By Fr. Justin Clemente. Preached Palm Sunday, 2021 to the people of New Creation Church (Anglican) in Hagerstown, MD. A parish of the Anglican Diocese of the Mid-Atlantic.
I. The Week of All Weeks!
Palm Sunday is a whirlwind. A Super Bowl of Sundays. In this last leg of our Lenten journey, we scan the dizzying heights of the Triumphal Entry and the chasm of the Cross. We lend our voice to the “Hosannas,” but to the “Crucifies,” too.
Jesus said that if his disciples did not praise him, the very stones of Jerusalem would cry out. Church, today we enter into the most important week of human history. In seven days the world was created and, you might say, in seven it was redeemed. This is our story to tell – Christ Jesus’ story! I exhort and encourage you all to give your time and attention to the solemn celebrations of this week. No one else is going to tell this story for us – the media won’t, television won’t, scholars won’t, historians won’t. But the Church must, for it is her mission to do so!
This Holy Week, I want to focus our time together around the words that Jesus spoke from the cross. In Mark’s Gospel, there is just one such word recorded. Mark 15:34 says that Jesus cried out the words of Psalm 22:1, “My God, my God, why have you forsaken me?” Let’s linger there today, and as we do, I want to try to connect those words back to the Triumphal Entry. To see it in light of these words.
II. Why Did Jesus Come to Jerusalem?
First, why did Jesus come to Jerusalem? Jesus comes to Jerusalem as the great King, mounted on a donkey, a peace-time animal and not a warhorse (though Revelation 19 tells us he has one of those, too), because he has come to make peace by the blood of his very own cross.
On the one hand, in his first coming, Jesus did not come to rage against Rome, as so many who shouted “hosanna” (save now) had hoped. He came to redeem. Before long, many of those Romans, whom the Jews so desperately wanted liberation from, would be joining the ranks of a new army – the church. Jesus did not come to bless the hopes of the mobs of his day, the insurrectionists, the rioters, but instead to go to the very heart of the human problem. That’s where he meets us at today, church!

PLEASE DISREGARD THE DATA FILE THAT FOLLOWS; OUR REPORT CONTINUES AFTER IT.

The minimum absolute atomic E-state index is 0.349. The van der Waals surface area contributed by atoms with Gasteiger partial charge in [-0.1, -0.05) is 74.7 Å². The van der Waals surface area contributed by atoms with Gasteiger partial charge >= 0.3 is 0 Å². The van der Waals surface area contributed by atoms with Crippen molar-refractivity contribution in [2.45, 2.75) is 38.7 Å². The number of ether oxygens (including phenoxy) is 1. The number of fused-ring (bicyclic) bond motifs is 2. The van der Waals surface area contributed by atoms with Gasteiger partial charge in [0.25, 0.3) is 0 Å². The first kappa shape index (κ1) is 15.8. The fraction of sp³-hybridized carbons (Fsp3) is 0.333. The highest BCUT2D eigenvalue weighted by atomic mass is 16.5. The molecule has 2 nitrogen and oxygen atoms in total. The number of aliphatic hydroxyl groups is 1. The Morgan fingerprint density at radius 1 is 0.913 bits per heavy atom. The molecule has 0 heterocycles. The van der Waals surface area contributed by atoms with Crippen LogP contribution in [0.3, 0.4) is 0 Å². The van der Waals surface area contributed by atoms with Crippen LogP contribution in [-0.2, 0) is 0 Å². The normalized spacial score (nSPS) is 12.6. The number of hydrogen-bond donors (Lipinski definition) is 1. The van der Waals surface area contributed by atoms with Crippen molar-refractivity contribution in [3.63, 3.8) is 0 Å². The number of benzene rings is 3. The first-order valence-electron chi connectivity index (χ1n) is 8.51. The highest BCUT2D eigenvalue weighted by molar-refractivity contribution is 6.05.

On the other hand, Jesus didn’t come to dole out cheap grace and favors. His love is not the hollow, coddling, permissive love people think they want or need. We see that as a cancer in our culture today, but I’m sure people have always thought like this in some measure. And so, right before the Triumphal Entry, the mother of sons of Zebedee comes to Jesus and says, “Hey, one thing: will you let my sons sit on your left and right hand in your kingdom, [King Jesus]?” Jesus answers, “You do not know what you are asking and you do not understand the cup I am about to drink.”
III. The Alien Love of God
And that cup is the Cross. Connecting Jesus’ words from Cross and the expectations of the crowd at the Triumphal Entry, what we find is that Jesus Christ brings the absolutely alien and otherworldly love of God into the world of sinners. Over this week, I’ve been meditating on that classic hymn, “My Song is Love Unknown” which so memorably begins:
Love to the loveless shown, That they might lovely be.
Oh, who am I That for my sake, My Lord should take frail flesh and die?
My song is love unknown. And that love is still just as unknown, unnatural, and alien as the day Christ set foot in Jerusalem, fixed like flint with his face set toward the Cross. Set against all the false and fading hopes of humanity, the costly grace of God is poured out for us. “For while we were yet sinners, Christ died for us.” (Romans 5:8)
IV. God Forsaken…of God
So that brings us now to the heart of the Cross and back to those words of Jesus. Look again at Mark 15:33-34, “And when the sixth hour had come, there was darkness over the whole land until the ninth hour. And at the ninth hour Jesus cried with a loud voice … “My God, my God, why have you forsaken me?”
What do we make of these astounding words? Three things, at the least:
Jesus was truly forsaken